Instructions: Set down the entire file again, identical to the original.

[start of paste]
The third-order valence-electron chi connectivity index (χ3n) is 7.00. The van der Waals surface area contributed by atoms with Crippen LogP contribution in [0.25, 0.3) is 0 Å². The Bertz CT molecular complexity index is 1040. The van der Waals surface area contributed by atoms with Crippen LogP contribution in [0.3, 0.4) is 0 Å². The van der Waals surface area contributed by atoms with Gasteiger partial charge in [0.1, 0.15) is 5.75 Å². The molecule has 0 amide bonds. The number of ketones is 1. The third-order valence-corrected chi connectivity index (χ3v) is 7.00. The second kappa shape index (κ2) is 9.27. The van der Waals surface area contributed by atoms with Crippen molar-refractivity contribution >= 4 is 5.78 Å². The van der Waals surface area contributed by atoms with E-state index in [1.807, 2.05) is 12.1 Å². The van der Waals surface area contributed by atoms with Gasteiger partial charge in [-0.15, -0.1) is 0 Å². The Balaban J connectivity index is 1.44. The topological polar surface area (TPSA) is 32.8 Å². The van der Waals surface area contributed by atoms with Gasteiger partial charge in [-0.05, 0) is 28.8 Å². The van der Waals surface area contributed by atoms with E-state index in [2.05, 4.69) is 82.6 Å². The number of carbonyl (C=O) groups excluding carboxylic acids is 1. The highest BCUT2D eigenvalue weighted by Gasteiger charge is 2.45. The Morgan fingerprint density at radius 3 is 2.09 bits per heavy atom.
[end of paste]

The third-order valence-electron chi connectivity index (χ3n) is 7.00. The van der Waals surface area contributed by atoms with Crippen LogP contribution in [0.25, 0.3) is 0 Å². The Bertz CT molecular complexity index is 1040. The van der Waals surface area contributed by atoms with Crippen LogP contribution in [0.3, 0.4) is 0 Å². The van der Waals surface area contributed by atoms with Gasteiger partial charge in [0.1, 0.15) is 5.75 Å². The molecule has 0 amide bonds. The number of ketones is 1. The third-order valence-corrected chi connectivity index (χ3v) is 7.00. The second kappa shape index (κ2) is 9.27. The van der Waals surface area contributed by atoms with Crippen molar-refractivity contribution >= 4 is 5.78 Å². The van der Waals surface area contributed by atoms with E-state index in [1.807, 2.05) is 12.1 Å². The van der Waals surface area contributed by atoms with Gasteiger partial charge in [-0.15, -0.1) is 0 Å². The Balaban J connectivity index is 1.44. The topological polar surface area (TPSA) is 32.8 Å². The van der Waals surface area contributed by atoms with Gasteiger partial charge in [-0.05, 0) is 28.8 Å². The van der Waals surface area contributed by atoms with E-state index in [2.05, 4.69) is 82.6 Å². The number of carbonyl (C=O) groups excluding carboxylic acids is 1. The highest BCUT2D eigenvalue weighted by Gasteiger charge is 2.45. The Morgan fingerprint density at radius 3 is 2.09 bits per heavy atom.